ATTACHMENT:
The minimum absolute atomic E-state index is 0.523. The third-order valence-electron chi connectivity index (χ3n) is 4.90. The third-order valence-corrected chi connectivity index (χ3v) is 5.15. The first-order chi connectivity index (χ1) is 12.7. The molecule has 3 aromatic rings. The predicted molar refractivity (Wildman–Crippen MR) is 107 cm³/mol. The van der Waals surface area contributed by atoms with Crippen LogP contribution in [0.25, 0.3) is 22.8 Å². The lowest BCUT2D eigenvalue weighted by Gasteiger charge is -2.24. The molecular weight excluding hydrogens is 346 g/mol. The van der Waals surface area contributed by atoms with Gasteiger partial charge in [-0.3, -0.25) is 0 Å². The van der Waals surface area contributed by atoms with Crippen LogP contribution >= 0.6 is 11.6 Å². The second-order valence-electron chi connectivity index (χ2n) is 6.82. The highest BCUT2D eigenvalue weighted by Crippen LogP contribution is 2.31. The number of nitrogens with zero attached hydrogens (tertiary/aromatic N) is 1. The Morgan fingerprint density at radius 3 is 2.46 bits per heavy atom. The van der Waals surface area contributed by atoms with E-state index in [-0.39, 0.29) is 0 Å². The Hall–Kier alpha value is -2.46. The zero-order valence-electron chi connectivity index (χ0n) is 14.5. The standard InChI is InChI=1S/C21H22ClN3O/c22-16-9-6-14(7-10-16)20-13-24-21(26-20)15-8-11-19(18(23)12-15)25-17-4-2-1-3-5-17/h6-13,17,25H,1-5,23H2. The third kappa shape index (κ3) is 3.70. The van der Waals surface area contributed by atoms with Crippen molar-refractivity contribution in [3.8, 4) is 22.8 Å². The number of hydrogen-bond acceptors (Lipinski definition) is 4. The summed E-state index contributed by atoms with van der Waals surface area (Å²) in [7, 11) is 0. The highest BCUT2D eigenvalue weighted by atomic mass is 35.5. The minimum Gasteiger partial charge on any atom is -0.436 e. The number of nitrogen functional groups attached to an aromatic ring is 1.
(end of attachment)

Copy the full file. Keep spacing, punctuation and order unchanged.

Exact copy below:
The minimum absolute atomic E-state index is 0.523. The third-order valence-electron chi connectivity index (χ3n) is 4.90. The third-order valence-corrected chi connectivity index (χ3v) is 5.15. The first-order chi connectivity index (χ1) is 12.7. The molecule has 3 aromatic rings. The predicted molar refractivity (Wildman–Crippen MR) is 107 cm³/mol. The van der Waals surface area contributed by atoms with Crippen LogP contribution in [0.25, 0.3) is 22.8 Å². The lowest BCUT2D eigenvalue weighted by Gasteiger charge is -2.24. The molecular weight excluding hydrogens is 346 g/mol. The van der Waals surface area contributed by atoms with Gasteiger partial charge in [-0.3, -0.25) is 0 Å². The van der Waals surface area contributed by atoms with Crippen LogP contribution >= 0.6 is 11.6 Å². The second-order valence-electron chi connectivity index (χ2n) is 6.82. The highest BCUT2D eigenvalue weighted by Crippen LogP contribution is 2.31. The number of nitrogens with zero attached hydrogens (tertiary/aromatic N) is 1. The Morgan fingerprint density at radius 3 is 2.46 bits per heavy atom. The van der Waals surface area contributed by atoms with E-state index in [-0.39, 0.29) is 0 Å². The Hall–Kier alpha value is -2.46. The zero-order valence-electron chi connectivity index (χ0n) is 14.5. The standard InChI is InChI=1S/C21H22ClN3O/c22-16-9-6-14(7-10-16)20-13-24-21(26-20)15-8-11-19(18(23)12-15)25-17-4-2-1-3-5-17/h6-13,17,25H,1-5,23H2. The third kappa shape index (κ3) is 3.70. The van der Waals surface area contributed by atoms with Crippen molar-refractivity contribution in [3.8, 4) is 22.8 Å². The number of hydrogen-bond acceptors (Lipinski definition) is 4. The summed E-state index contributed by atoms with van der Waals surface area (Å²) in [7, 11) is 0. The highest BCUT2D eigenvalue weighted by atomic mass is 35.5. The minimum Gasteiger partial charge on any atom is -0.436 e. The number of nitrogen functional groups attached to an aromatic ring is 1.